In a case control study it was concluded that, hormonal contraceptive use is associated with some increase in the rate of cervical dysplasia which can be reduced by using barrier method during sex [16].

There are studies which indicated that there is a strong correlation between factors like multiparity, early age of marriage, early age of childbirth and lack of awareness/ education to cervical carcinogenesis [51-53].

Conflicting data are observed when OCP intake was considered as risk factor for cervical dysplasia development. Hence, further extensive studies are needed to determine the clear association between these.

Association of Cervical Dysplasia with Various Micronutrient Levels

Koss (1979) [19] pointed out that folic acid deficiency produces changes in cervical smear which are very similar to cervical dysplasia. Therefore, patients with such early lesions should undergo colposcopic evaluation; considering that the cervix should be normal in folic acid deficiency and abnormal in cervical dysplasia. To the best of the author’s knowledge, a detailed study supporting this theory is yet to be carried out.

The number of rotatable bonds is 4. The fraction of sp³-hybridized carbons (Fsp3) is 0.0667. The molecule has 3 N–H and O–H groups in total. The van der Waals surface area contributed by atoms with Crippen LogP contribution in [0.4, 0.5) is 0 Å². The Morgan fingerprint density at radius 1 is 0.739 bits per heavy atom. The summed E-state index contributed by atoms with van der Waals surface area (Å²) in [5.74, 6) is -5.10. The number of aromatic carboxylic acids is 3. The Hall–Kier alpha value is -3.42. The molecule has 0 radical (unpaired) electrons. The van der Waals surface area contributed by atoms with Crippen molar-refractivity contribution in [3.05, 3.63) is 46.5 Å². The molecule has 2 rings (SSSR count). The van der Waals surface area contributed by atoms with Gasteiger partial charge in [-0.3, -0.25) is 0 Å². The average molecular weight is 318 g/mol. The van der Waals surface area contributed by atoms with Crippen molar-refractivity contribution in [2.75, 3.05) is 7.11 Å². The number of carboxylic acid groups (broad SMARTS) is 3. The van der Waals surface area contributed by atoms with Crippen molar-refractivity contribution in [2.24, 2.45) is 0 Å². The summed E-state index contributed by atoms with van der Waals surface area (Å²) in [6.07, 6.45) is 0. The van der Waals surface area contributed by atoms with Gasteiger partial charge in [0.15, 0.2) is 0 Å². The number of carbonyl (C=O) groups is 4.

Wassertheil-smoller et al ., (1981) [20] pointed out in a study that low Vitamin C intake is an independent contributor to risk of severe cervical dysplasia and it is important to explore a bit more about the protective role of supplementary Vitamin C for women at high risk of cervical cancer.

In another study, the red cell folate concentrations in OCP users with dysplasia was lower that the non OCP user controls. The dysplastic changes improved with folic acid therapy [54]. However, whether the correction of dysplasia was due to the pharmacological response or nutritional effects of folic acid needs to be studied further. The protective effect of β carotene was established by